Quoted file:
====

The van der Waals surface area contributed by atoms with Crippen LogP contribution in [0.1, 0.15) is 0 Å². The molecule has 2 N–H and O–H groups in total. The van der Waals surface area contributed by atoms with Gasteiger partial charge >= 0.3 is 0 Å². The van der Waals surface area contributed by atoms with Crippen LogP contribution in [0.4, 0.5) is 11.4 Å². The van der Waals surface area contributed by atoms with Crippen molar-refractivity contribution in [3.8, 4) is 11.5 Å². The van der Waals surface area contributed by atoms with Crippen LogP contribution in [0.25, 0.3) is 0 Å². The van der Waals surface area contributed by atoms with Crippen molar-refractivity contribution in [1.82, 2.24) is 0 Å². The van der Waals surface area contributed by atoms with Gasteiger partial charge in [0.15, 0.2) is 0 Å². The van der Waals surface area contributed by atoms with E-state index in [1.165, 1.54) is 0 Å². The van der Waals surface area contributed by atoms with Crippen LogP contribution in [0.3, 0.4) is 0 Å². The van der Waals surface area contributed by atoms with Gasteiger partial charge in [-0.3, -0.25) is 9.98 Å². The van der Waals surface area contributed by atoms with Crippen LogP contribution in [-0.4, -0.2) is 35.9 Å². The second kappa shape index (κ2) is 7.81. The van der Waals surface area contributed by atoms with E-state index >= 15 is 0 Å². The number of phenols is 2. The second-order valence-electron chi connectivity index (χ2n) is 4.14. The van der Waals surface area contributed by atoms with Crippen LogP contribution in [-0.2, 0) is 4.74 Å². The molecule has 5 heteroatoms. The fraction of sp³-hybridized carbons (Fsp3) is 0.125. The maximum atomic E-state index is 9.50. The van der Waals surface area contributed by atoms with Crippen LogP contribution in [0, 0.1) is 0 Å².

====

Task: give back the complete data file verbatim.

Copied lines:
The van der Waals surface area contributed by atoms with Crippen LogP contribution in [0.1, 0.15) is 0 Å². The molecule has 2 N–H and O–H groups in total. The van der Waals surface area contributed by atoms with Gasteiger partial charge >= 0.3 is 0 Å². The van der Waals surface area contributed by atoms with Crippen LogP contribution in [0.4, 0.5) is 11.4 Å². The van der Waals surface area contributed by atoms with Crippen molar-refractivity contribution in [3.8, 4) is 11.5 Å². The van der Waals surface area contributed by atoms with Crippen LogP contribution in [0.25, 0.3) is 0 Å². The van der Waals surface area contributed by atoms with Crippen molar-refractivity contribution in [1.82, 2.24) is 0 Å². The van der Waals surface area contributed by atoms with Gasteiger partial charge in [0.15, 0.2) is 0 Å². The van der Waals surface area contributed by atoms with E-state index in [1.165, 1.54) is 0 Å². The van der Waals surface area contributed by atoms with Crippen LogP contribution in [0.3, 0.4) is 0 Å². The van der Waals surface area contributed by atoms with Gasteiger partial charge in [-0.3, -0.25) is 9.98 Å². The van der Waals surface area contributed by atoms with Crippen LogP contribution in [-0.4, -0.2) is 35.9 Å². The second kappa shape index (κ2) is 7.81. The van der Waals surface area contributed by atoms with E-state index >= 15 is 0 Å². The number of phenols is 2. The second-order valence-electron chi connectivity index (χ2n) is 4.14. The van der Waals surface area contributed by atoms with Crippen LogP contribution in [-0.2, 0) is 4.74 Å². The molecule has 5 heteroatoms. The fraction of sp³-hybridized carbons (Fsp3) is 0.125. The maximum atomic E-state index is 9.50. The van der Waals surface area contributed by atoms with Crippen LogP contribution in [0, 0.1) is 0 Å².